Is Nemanja Bjelica an obtainable player? Is he what the Celtics need? — @brad_lessard

Guys like Bjelica and Dario Saric check a lot of the boxes in terms of size, shooting, and manageable contract that wouldn’t force you to move one of your core pieces. But then you watch Bjelica put up 20/9/8 last night and you wonder why Sacramento would be in a rush to move him when he’s under contract for reasonable money next season. But that’s certainly the type of player I think Danny Ainge will hunt before the deadline with hopes of giving Boston an extra guy it can lean on.

What are Boston's tradable assets? — @HippoFoppy

That’s the hard part for Boston. The Celtics have some decent draft picks to dangle, especially if the team is willing to put the Memphis pick on the table for a more impactful player, and yet many of the Celtics’ bench players have limited trade value and you’d be sacrificing some just to make the money work in most deals.

Boston’s in a tough spot where it doesn’t want to move any of its core pieces that comprise all of its big-money contracts, and yet the Celtics don’t have any mid-tier salaries that could expand the pool of players they could pursue. Ultimately, it limits the trade partners and might put a premium on finding a lottery-bound team that yearns for draft assets or raw young talent.

Any chance you could see the Cs trying to trade for Isaiah Thomas? Shooting 41% from 3, he played his best under Brad Stevens and we could use a shooter off the bench. Plus, his cap hit isn’t much. Could be a win win for the C's and IT. -- @mjmed12

No one loves a “we’re getting the band back together!” story more than this writer and Thomas’ time in Boston remains my favorite years covering this team. All that said, I just don’t see the fit right now. Thomas needs the ball in his hands and a high volume of shots (10.4 per game this year), while the Celtics need more size and spot-up shooting to space the floor. Here’s hoping Thomas can continue to revive his career in Washington and earn himself a decent payday, wherever he lands this summer.

Do the Celtics have enough assets to go get Davis Bertans without giving up a Marcus Smart or Gordon Hayward? Would picks and a player to match salary work? — @ZLR43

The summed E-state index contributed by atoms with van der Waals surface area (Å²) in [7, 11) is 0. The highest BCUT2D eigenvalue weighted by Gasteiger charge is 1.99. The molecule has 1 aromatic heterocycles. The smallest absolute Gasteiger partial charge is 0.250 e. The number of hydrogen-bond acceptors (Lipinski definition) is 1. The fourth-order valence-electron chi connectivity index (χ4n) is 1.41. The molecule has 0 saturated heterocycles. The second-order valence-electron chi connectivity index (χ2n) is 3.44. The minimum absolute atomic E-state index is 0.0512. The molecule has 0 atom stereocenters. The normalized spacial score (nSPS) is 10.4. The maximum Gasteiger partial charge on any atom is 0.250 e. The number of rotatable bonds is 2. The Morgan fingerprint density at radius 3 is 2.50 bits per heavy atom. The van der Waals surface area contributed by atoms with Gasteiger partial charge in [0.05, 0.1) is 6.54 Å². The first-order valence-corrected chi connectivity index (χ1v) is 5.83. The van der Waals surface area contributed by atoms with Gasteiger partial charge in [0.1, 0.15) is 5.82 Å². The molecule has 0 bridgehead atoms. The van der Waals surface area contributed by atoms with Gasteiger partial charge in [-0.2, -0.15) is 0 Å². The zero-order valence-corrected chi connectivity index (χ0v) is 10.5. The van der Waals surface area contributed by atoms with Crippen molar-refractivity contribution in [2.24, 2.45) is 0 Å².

I did not expect this much lusting for personnel from the 15-win Wizards in this week’s bag but here we are. Now I’m just waiting for an Ish Smith query to roll in. The Celtics called on Bertans early in the season and got the same message that the Wizards publicly declared soon after: Washington contends it's in no rush to trade a player who could be a key part of their core moving forward.

You could certainly try to overwhelm them with draft assets, especially with three potential picks in this year’s draft, but the price tag that Bertans might ultimately command this summer could be a bit prohibitive, especially for someone who doesn’t solve your defensive concerns at the big-man spot.

HEY NOW, YOU’RE AN ALL-STAR

If you could only vote one player an All-Star reserve, who gets the nod: Jayson Tatum or Jaylen Brown? — @NBCSBoston

OK, so this might be a shameless plug for our most recent Celtics Talk Podcast in which we not only tackled this question but tried to predict the seven players who will be named reserves for the East on Thursday night.

The exercise showed that the talent in the conference makes it hard to see a path to three stars for Boston and, the fear for the Celtics has to be that Brown and Tatum split votes among voting coaches. Ultimately, we think Tatum gets in and joins Kemba Walker in Chicago.

Yes, he hasn’t been as efficient as Brown, but Tatum’s been a two-way monster whose on/off splits hammer home his overall impact. Stevens always talks about voting based on “fear factor,” and we simply think opposing coaches likely spend more time worrying about how to limit Tatum’s offensive impact right now. 

Don't miss NBC Sports Boston's coverage of Celtics-Heat, which begins Tuesday at 7 p.m. with Celtics Pregame Live. You can also stream it on the MyTeams App.

Celtics Mailbag: Readers have no shortage of ideas to get C's back on track

Celtics Mailbag: Readers have no shortage of ideas to get C's back on track